“Departments of Cognitive Poker”? Competitiveness and Philosophy (guest post)
Is philosophy an especially competitive discipline? How? Is its competitiveness a problem? If so, what might we do about it? In the following guest post*, Christina Easton, British Academy Postdoctoral Fellow at the University of Warwick, takes up these and related questions.
“Departments of Cognitive Poker”? Competitiveness and Philosophy
by Christina Easton
In his memoir The Making of a Philosopher (2003), Colin McGinn describes his experiences of philosophical debate as involving
a clashing of analytically honed intellects, with pulsing egos attached to them … Philosophical discussion can be a kind of intellectual blood-sport, in which egos get bruised and buckled, even impaled… Plain showing-off is also a feature of philosophical life.
Commenting on this in her own memoir The Owl of Minerva (2007), Mary Midgley criticises this “competitive conception of philosophy”, joking that (since, in her view, it might be detrimental to the core enterprise of philosophy) these activities might be practised apart from philosophy, in “Departments of Cognitive Poker, or Institutes of One-Upmanship”.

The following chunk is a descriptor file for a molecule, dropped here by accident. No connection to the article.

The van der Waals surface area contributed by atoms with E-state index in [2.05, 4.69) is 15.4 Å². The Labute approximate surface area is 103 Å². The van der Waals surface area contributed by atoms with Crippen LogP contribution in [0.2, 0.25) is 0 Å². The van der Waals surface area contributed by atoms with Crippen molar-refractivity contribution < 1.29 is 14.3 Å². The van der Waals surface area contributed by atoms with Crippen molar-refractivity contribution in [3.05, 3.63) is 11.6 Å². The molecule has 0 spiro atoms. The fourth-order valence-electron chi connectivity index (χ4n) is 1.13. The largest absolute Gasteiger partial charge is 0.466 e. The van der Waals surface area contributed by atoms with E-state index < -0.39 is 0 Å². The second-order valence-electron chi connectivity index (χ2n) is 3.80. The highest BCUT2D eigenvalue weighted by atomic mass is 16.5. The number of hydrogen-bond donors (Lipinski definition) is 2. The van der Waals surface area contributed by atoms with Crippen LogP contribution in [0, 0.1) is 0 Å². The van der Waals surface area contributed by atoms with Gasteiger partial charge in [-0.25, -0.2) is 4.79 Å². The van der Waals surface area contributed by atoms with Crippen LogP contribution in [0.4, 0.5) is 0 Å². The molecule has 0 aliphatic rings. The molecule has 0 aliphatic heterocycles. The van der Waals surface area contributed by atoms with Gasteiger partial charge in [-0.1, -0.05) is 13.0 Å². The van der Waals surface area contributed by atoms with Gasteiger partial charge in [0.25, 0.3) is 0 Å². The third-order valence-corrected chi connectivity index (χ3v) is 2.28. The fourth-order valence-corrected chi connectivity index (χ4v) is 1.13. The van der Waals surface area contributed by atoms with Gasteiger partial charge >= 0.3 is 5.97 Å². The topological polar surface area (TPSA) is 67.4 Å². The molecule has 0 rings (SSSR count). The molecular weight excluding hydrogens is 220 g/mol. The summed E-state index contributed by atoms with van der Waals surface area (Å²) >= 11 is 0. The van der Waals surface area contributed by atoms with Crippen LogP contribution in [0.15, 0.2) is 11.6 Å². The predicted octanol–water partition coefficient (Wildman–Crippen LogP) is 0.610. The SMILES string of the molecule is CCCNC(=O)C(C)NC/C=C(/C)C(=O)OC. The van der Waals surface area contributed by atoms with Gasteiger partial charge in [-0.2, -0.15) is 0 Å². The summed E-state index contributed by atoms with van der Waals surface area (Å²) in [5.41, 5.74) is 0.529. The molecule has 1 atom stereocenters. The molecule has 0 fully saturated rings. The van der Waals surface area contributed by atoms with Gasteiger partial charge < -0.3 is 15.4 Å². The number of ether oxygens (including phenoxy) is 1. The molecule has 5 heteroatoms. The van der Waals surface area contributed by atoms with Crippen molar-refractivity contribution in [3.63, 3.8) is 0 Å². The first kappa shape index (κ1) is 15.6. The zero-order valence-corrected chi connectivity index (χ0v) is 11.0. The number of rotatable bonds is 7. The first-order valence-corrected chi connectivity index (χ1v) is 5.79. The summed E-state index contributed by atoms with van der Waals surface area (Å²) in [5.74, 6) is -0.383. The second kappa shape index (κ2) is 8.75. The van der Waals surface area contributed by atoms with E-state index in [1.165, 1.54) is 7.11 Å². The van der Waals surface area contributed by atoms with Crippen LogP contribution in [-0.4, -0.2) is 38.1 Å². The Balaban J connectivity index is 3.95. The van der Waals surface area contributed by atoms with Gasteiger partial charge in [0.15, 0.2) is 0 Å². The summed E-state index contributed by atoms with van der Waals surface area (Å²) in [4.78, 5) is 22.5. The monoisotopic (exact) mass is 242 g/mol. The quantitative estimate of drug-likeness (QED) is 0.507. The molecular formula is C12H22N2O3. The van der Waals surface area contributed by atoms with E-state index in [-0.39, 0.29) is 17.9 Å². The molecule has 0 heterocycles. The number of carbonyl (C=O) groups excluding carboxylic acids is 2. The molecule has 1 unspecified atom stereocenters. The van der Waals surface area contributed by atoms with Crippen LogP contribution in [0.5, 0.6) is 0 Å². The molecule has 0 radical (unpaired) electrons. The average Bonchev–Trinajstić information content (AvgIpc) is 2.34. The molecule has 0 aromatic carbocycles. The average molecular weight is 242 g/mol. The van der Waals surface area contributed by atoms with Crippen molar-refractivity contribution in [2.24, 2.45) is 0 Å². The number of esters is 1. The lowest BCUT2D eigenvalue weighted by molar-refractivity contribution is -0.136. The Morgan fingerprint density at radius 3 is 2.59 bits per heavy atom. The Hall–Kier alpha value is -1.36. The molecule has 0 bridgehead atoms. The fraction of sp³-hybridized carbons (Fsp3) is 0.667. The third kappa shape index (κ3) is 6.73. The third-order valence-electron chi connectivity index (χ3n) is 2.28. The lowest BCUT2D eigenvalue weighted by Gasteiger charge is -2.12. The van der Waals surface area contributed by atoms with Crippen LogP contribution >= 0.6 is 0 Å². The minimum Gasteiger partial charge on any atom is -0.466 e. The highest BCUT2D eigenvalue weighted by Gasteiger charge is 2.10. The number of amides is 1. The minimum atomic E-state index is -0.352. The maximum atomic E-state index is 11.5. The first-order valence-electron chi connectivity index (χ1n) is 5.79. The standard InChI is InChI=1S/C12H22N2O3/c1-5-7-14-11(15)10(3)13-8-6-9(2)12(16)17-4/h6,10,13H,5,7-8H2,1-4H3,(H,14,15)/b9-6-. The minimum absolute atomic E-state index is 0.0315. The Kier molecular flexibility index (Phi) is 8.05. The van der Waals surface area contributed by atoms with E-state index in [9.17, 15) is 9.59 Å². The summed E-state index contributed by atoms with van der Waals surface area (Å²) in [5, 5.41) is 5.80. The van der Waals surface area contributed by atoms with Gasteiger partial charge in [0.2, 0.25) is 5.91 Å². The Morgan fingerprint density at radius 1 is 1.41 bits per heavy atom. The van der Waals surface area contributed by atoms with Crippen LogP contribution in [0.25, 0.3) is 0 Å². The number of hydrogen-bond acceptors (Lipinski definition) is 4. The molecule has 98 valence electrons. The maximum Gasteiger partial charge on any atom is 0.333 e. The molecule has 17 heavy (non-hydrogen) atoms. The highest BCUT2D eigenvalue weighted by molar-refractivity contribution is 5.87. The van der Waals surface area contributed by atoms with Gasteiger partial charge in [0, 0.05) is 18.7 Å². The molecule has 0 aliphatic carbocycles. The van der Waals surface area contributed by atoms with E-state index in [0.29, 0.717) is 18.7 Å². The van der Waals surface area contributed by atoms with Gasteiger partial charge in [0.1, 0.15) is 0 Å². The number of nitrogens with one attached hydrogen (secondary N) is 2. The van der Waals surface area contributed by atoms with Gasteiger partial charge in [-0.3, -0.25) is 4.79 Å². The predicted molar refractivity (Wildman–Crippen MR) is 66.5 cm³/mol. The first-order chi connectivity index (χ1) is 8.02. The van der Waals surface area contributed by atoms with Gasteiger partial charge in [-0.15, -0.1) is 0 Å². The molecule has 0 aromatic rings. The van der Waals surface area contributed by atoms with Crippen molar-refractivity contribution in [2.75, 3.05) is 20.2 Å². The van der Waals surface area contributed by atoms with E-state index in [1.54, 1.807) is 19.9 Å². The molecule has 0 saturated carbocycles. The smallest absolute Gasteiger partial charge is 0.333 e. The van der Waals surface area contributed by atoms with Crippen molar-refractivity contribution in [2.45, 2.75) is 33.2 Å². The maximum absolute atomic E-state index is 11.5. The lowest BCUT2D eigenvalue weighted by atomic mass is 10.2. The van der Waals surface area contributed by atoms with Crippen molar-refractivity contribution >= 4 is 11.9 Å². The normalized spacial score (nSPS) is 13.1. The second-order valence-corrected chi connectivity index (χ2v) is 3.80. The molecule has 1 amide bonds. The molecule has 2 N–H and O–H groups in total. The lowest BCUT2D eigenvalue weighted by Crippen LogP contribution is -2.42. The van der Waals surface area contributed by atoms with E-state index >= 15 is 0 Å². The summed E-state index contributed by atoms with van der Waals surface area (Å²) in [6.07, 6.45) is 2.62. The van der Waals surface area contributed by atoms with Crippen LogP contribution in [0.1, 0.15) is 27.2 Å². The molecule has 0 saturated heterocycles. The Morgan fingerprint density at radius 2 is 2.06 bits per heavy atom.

To what extent is this “competitive conception of philosophy” still dominant today? And what place ought competition to occupy in philosophy? (These questions are tackled in a new, open access Special Issue on the topic in the Journal of Philosophy in Schools.)
There is one obvious sense in which philosophy is highly competitive, and that’s in the sense in which academia, in general, is highly competitive: we compete against each other for scholarships, jobs, funding, etc. It may be that philosophy stands out as more competitive than other disciplines here, due to factors such as lesser availability of funding and more people looking exclusively for academic jobs following a PhD. But what about the practice of doing academic philosophy? Do the norms and practices of philosophy stand out from other disciplines as being especially competitive?
One increasingly well-discussed way in which philosophy might stand out as being competitive is with its focus on combative dialogue. This is highlighted by the language of competition and fighting that we use to describe what goes on at, for example, Q&As following research talks. We “attack, target and demolish an opponent” (Haslanger). Arguments suffer from “fatal flaws” and get “shot down” by counter-arguments (Rooney).